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Cooler temperatures should offset heat for Florida veg

Despite a tricky start to the season, Florida vegetables see solid steady supplies right now.

“It was unseasonably dry for us in the late fall which is when we’re planting every item in Florida,” says John Alderman, assistant sales manager for East Coast sales with Duda Farm Fresh Foods based in Oviedo, Fl. “It was dry with spurts of large rains rather than steady rains. It created challenges but it didn’t affect us starting on time at all.”

Currently, supplies of leafy green items are steady and Duda is peaking on supplies of radishes. “In the next eight to nine weeks, we’ll start to peak on our corn supplies. Right now, volumes are steady,” adds Alderman.

Different celery picture
Overall volumes are similar to last year, though demand in 2019 for celery in particular looked different at this time last year. “We had extremely high demand for celery this time last year. So our harvested volumes are the same this year but demand is obviously different,” says Alderman.

This year, demand overall has been steady for Florida vegetables, though this year’s celery supplies look particularly ample. “With celery, our acreage is the same but because there was such a craze last year, every nook and cranny in North America has planted celery which has affected supplies,” says Alderman. “But demand is still there for celery, for juicing and for everything that created the demand as of last year. There’s a bit of oversupply at the moment.”

That said, organic celery is a high-demand item for Duda and it sees growth in this organic celery category. Duda is also in the research and development phase on organic leafy greens.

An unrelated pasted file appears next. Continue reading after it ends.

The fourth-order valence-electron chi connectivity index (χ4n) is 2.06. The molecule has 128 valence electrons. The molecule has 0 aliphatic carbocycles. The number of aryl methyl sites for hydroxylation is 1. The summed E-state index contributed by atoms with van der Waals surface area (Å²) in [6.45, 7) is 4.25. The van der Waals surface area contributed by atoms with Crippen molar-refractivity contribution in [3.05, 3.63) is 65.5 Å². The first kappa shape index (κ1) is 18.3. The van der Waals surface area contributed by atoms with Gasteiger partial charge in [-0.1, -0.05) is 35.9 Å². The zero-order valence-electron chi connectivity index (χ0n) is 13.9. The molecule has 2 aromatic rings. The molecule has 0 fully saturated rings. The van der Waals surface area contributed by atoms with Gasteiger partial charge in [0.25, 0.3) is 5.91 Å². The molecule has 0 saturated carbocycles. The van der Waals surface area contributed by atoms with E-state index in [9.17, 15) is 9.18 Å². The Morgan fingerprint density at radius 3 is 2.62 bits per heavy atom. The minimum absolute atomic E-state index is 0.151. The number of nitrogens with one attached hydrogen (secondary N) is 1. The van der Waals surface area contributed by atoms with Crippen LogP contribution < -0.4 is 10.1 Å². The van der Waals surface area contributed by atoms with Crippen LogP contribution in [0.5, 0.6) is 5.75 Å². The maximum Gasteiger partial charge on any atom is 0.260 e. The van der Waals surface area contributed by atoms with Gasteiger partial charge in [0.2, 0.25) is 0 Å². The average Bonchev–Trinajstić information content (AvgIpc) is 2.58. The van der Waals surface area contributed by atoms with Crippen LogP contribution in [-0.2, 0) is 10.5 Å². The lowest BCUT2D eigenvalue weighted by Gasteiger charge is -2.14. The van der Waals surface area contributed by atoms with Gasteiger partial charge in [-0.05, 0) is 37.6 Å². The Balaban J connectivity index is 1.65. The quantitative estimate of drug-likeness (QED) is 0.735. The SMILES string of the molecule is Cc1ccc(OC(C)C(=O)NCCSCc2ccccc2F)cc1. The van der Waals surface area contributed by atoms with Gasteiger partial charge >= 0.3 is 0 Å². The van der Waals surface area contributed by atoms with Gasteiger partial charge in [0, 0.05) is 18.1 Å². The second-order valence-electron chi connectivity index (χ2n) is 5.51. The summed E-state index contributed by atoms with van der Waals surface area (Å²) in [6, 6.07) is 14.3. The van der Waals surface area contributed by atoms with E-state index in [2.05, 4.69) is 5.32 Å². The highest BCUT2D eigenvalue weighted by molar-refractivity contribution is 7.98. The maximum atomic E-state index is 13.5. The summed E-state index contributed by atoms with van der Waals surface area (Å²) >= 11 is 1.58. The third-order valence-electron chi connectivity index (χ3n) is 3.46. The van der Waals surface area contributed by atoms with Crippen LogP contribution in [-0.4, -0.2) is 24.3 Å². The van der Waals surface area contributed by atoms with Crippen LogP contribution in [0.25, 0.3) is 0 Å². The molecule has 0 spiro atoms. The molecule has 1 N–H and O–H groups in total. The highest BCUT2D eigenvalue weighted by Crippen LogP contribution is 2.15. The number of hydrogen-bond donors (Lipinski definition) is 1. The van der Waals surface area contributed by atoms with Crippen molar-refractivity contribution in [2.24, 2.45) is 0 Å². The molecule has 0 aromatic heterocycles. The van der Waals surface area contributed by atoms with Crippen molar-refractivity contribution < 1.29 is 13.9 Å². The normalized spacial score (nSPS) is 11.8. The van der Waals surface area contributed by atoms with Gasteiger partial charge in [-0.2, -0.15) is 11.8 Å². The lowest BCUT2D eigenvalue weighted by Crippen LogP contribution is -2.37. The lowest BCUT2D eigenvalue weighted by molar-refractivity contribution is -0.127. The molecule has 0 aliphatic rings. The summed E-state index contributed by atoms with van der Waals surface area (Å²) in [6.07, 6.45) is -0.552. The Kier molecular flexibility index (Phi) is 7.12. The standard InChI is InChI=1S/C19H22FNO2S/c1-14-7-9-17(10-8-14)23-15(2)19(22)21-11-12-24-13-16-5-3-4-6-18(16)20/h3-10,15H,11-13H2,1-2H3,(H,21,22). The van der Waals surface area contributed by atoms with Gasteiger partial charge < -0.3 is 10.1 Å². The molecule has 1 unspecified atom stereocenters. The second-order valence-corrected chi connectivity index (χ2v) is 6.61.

Steady, good pricing
All of this means that pricing for leaf crops were good in December and January. “The celery market has essentially been flat since we started and below average. Radishes have been steady for pricing, availability and demand,” says Alderman. “Sweet corn prices have been above average for the entire winter. They’ve been relatively stable. It’s almost that the pricing we had in late January is pretty much what they are today.”

Looking ahead, Alderman notes the unseasonably warm temperatures that Florida has seen recently may be offset by the coming forecast. “The heat certainly accelerated the crops but now we have cooler temperatures projected for the next 10 days to two weeks,” says Alderman. Meanwhile leaf items are predicted to end April 1st and organic celery will also wrap up at that time. Conventional celery supplies though will go to April 20th, possibly even the last week of April.

As for corn, now that the freeze window for sweet corn is past, sweet corn volumes will build as Duda looks ahead at Memorial Day, when the big push starts for Florida sweet corn. “As it gets warmer, I expect volumes to increase and for that market to have a correction and see more traditional wintertime pricing,” says Alderman. “Corn pricing is much more competitive in the spring so we’ll probably see that here in the next three weeks as we get into the middle of March. Our focus in the next month will turn from leafy greens and celery to sweet corn and May will see large sweet corn shipment periods.”

Duda will be exhibiting at SEPC this weekend. Visit the company at booth 418.

For more information:
Jessica Schneider
Tel: +1 (214) 206-3047

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